4.1 Company SPEC Manufacturing Processes
Company SPEC employs more than 200 employees, and annual turnover is about 33million reminbi. The firm has two main manufacturing departments: A and B. The case was championed by the Chief Operating Officer (CEO). Both factory managers of departments A and B, and the manager of the information management department (manager C) were also took part in the testing process.
Analysis of existing big data (by the information management department) indicated 5 different types of glasses will satisfy most customers’ preferences and have vast potential for future development. The identified glasses are: Anaglyph glasses, Polarized 3D glasses, Active shutter 3D glasses, Sunglasses, Prescription colour-changing glasses. The company also identified the relevant competence sets needed to manufacture the five different eyeglasses i.e. a, b, c, d, e, f, g, h, i, j, k, l, m, and n (please see Table 1). For example, set a is precision tools machining skill, set b is surface hardening technology; set c is low temperature ion plating technology, and so on.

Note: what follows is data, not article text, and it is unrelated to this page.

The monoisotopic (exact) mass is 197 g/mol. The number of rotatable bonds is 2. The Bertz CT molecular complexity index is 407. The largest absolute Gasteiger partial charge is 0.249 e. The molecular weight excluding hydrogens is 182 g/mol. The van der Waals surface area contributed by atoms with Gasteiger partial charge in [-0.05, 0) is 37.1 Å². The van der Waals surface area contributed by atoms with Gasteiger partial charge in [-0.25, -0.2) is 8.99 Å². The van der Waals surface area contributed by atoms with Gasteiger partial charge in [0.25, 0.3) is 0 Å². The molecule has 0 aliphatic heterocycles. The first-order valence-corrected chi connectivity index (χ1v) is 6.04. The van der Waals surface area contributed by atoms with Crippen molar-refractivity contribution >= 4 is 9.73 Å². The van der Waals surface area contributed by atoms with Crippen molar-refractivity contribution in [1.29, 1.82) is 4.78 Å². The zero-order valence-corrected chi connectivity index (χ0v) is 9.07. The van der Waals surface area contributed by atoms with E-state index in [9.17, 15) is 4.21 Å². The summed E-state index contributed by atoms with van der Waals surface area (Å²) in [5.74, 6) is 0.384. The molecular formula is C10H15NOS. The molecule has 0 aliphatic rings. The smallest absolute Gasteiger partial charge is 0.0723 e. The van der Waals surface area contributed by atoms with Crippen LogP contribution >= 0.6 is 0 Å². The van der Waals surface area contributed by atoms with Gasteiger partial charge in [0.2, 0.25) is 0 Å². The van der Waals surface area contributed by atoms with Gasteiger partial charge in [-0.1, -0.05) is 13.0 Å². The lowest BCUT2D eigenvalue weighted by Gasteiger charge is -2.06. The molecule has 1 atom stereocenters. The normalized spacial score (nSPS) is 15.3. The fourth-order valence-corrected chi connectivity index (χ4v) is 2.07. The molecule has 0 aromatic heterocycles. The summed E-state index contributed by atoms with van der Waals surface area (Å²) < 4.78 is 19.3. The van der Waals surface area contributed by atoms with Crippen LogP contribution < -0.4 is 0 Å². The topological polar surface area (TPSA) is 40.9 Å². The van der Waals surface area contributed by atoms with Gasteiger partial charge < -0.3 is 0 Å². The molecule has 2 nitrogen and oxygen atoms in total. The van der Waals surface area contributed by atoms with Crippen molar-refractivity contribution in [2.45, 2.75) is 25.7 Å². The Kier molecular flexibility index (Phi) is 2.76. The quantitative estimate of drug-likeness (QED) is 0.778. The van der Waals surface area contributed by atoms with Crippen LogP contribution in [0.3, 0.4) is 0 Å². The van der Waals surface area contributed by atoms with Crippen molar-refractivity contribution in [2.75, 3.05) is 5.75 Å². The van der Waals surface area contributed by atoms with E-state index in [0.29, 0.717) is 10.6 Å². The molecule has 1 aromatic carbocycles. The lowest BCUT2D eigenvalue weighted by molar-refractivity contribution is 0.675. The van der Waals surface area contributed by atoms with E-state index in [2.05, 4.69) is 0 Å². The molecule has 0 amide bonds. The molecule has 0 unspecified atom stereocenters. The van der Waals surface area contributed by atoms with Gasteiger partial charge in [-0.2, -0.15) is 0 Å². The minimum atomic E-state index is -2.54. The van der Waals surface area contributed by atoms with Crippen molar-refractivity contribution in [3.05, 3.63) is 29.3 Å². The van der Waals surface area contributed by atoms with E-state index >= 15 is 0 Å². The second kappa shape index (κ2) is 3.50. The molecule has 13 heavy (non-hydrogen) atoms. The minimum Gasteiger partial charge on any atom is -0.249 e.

Table 1: Relevant skills for product development
Specifically, different types of glasses require different competence sets to produce. Table 2 shows the needed competences to make a specific product. For example, to produce active shutter 3D glasses will require active 3D technology (d), infrared receiver system (h), triple flash skill (m) and liquid crystal panel technology (n).
Polarized 3D glasses
Active shutter 3D glasses
Prescription colour-changing glasses
(“ √” means required)